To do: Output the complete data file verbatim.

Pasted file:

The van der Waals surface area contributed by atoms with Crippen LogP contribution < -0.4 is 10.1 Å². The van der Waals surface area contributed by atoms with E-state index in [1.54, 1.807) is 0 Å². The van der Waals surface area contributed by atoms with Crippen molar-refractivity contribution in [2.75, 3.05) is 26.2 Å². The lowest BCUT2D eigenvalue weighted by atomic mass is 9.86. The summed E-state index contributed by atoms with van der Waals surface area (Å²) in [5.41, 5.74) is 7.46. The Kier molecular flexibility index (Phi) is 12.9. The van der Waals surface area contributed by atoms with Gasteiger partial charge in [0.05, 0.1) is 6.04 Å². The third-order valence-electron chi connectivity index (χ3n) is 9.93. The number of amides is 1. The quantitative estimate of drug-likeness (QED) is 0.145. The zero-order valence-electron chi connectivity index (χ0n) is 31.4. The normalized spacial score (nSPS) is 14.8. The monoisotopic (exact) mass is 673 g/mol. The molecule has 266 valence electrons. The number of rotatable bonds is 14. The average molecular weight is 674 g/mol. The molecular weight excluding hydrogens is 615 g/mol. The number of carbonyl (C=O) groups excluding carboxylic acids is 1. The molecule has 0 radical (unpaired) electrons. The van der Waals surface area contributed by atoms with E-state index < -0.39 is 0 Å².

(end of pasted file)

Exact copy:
The van der Waals surface area contributed by atoms with Crippen LogP contribution < -0.4 is 10.1 Å². The van der Waals surface area contributed by atoms with E-state index in [1.54, 1.807) is 0 Å². The van der Waals surface area contributed by atoms with Crippen molar-refractivity contribution in [2.75, 3.05) is 26.2 Å². The lowest BCUT2D eigenvalue weighted by atomic mass is 9.86. The summed E-state index contributed by atoms with van der Waals surface area (Å²) in [5.41, 5.74) is 7.46. The Kier molecular flexibility index (Phi) is 12.9. The van der Waals surface area contributed by atoms with Gasteiger partial charge in [0.05, 0.1) is 6.04 Å². The third-order valence-electron chi connectivity index (χ3n) is 9.93. The number of amides is 1. The quantitative estimate of drug-likeness (QED) is 0.145. The zero-order valence-electron chi connectivity index (χ0n) is 31.4. The normalized spacial score (nSPS) is 14.8. The monoisotopic (exact) mass is 673 g/mol. The molecule has 266 valence electrons. The number of rotatable bonds is 14. The average molecular weight is 674 g/mol. The molecular weight excluding hydrogens is 615 g/mol. The number of carbonyl (C=O) groups excluding carboxylic acids is 1. The molecule has 0 radical (unpaired) electrons. The van der Waals surface area contributed by atoms with E-state index < -0.39 is 0 Å².